There are many stories to discover along the way Boccioni. Before Futurism, to look at milestones of twentieth-century art and gems for connoisseurs in a new light. L’Self-portrait by the artist preserved in the Pinacoteca di Brera, for example, today it represents an absolute masterpiece, but it seems that Boccioni was not at all satisfied with it. It is 1908 and the painter represents himself on the balcony of his Milanese house in via Castel Morrone at the corner of via Goldoni, a then peripheral area, a stone’s throw from the countryside, with the expanding city around it. Using the neighborhood as a backdrop, Boccioni makes his own the inspiration of the master Giacomo Balla, among the first in Italy to paint urban landscapes. Short brushstrokes of pure colors are juxtaposed in pure pointillist style, modulating the thicknesses and flow of the gesture. The scene and the main character are constructed using only color and light. But the twenty-six-year-old Boccioni is not convinced of the result: “Since the first of the month I have been in my mother’s house, away from that very unpleasant landlady and I feel quite comfortable”, he notes in his diary on 13 May 1908: “In that house I have finished the self-portrait, which leaves me completely indifferent”. Having belonged to Vico Baer, a friend of the painter, the painting was donated in 1951 to the Pinacoteca di Brera, where today it is one of the most admired and photographed works. At the end of the 1970s, a restoration revealed another self-portrait on the back, covered by a patina of colour, this too probably “rejected” by the artist.
Umberto Boccioni, Roman Campagna or Meriggio, 1903. Oil on canvas. MASI, Collection of the City of Lugano
At Magnani Rocca we also discover a Boccioni fascinated by Symbolism. In April 1907 the young artist was in Venice and visited the Biennale. He doesn’t like the exhibition much, but he is struck by the Dream Room designed by Plinio Nomellini and Galileo Chini, with the works of Italian and European symbolists: Angelo Morbelli, Mario De Maria, Serafino Macchiati, Alberto Martini, Franz Von Stuck and Gaetano Previati , for whom Boccioni has great admiration. Symbolism conquers him because it is the opposite of Realism, with which the artist is already in open contrast. At the Villa dei Capolavori an entire section is dedicated to symbolist suggestions: here we find theIcarus di Galileo Below, la She-devil by Alberto Martini and even a séance painted by Serafino Macchiati, an illustrator who frequented esoteric circles in Paris, taking an interest in ghosts and the unconscious. Finally, the painting of the Monks with empty eye sockets by Marius Pictor (Mario De Maria), nicknamed by D’Annunzio “the painter of the moons”, which takes up the legend according to which some monks removed their eyes to definitively distance themselves from earthly stimuli.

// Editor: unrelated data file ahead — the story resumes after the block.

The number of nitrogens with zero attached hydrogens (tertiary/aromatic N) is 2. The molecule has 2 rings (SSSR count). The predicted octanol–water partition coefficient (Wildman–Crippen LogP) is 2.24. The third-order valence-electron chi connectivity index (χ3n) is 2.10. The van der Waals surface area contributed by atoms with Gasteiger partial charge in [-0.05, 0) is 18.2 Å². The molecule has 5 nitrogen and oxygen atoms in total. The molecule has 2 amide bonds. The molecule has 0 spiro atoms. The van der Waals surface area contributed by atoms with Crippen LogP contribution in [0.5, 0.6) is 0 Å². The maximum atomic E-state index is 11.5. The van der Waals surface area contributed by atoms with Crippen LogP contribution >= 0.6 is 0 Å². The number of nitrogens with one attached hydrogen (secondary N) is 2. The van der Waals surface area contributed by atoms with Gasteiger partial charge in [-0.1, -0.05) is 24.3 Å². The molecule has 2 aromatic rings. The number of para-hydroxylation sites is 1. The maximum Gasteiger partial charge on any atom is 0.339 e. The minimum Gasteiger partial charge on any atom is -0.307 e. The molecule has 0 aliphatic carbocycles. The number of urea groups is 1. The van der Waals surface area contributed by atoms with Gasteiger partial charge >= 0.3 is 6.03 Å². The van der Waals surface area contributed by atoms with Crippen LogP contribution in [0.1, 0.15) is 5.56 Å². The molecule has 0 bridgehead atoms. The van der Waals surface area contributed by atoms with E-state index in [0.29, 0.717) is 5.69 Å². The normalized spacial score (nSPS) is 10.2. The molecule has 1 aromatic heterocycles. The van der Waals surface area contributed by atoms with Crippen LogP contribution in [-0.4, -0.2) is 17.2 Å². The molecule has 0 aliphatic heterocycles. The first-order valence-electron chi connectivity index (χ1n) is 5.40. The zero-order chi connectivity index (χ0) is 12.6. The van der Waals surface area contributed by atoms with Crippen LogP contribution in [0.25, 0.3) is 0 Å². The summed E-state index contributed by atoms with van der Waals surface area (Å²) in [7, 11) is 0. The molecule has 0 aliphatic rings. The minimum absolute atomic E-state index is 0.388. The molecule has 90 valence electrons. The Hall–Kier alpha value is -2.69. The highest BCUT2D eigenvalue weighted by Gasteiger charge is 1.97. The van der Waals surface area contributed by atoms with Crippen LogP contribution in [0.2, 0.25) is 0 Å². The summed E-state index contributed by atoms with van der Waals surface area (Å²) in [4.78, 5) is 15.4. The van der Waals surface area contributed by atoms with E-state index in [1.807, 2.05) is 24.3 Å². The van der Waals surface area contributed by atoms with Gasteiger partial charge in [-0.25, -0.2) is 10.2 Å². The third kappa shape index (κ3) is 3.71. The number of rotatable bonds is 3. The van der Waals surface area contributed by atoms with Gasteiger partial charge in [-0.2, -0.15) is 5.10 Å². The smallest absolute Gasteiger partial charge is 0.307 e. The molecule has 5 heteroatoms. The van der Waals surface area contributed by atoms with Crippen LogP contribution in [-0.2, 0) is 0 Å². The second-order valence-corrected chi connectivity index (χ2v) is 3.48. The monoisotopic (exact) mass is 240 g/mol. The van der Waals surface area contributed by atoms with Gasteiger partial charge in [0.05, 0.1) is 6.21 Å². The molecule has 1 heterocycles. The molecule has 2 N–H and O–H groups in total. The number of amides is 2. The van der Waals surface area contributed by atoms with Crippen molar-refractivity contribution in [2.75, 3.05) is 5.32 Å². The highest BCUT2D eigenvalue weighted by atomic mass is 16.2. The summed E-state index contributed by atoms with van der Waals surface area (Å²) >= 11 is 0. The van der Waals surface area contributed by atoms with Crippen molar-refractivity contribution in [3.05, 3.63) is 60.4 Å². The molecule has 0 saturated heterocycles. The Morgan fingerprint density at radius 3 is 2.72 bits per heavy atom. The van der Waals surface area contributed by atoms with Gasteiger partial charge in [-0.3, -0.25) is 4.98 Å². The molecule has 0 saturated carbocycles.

Umberto Boccioni, Nude from behind (Backlight), 1909, Oil on canvas, 61 x 55.5 cm, MART, LF Collection | © MART, Photographic Archive and Media Library
Finally, the drawings made at the Scuola Libera del Nudo in Rome, on loan from the Bottegantica gallery in Milan, are very rare and precious. At just seventeen, Boccioni began working as a handyman for the magazine Fanfulla, among writers and artists close to the new anarcho-idealist ideas. In the editorial office they noticed his predisposition for caricatures: driven to draw, the budding painter bought pencils, colors and notebooks and went to “puppet school” with Afredo Stolz, a Roman illustrator who was in vogue at the time. It is his first creative work, told in the exhibition in a room entirely dedicated to his activity as an illustrator. Shortly afterwards he will enroll in the Scuola Libera del Nudo, a parallel course within the Institute of Fine Arts, where it is possible to draw live models. Gino Severini, who is already a trained artist, said that his young friend had difficulty even centering the image on the sheet of paper. But time passes quickly for Boccioni, and his talent has no difficulty keeping up with him.
Umberto Boccioni, Portrait of a young woman, 1907-1908, Pastel on canvas, Private collection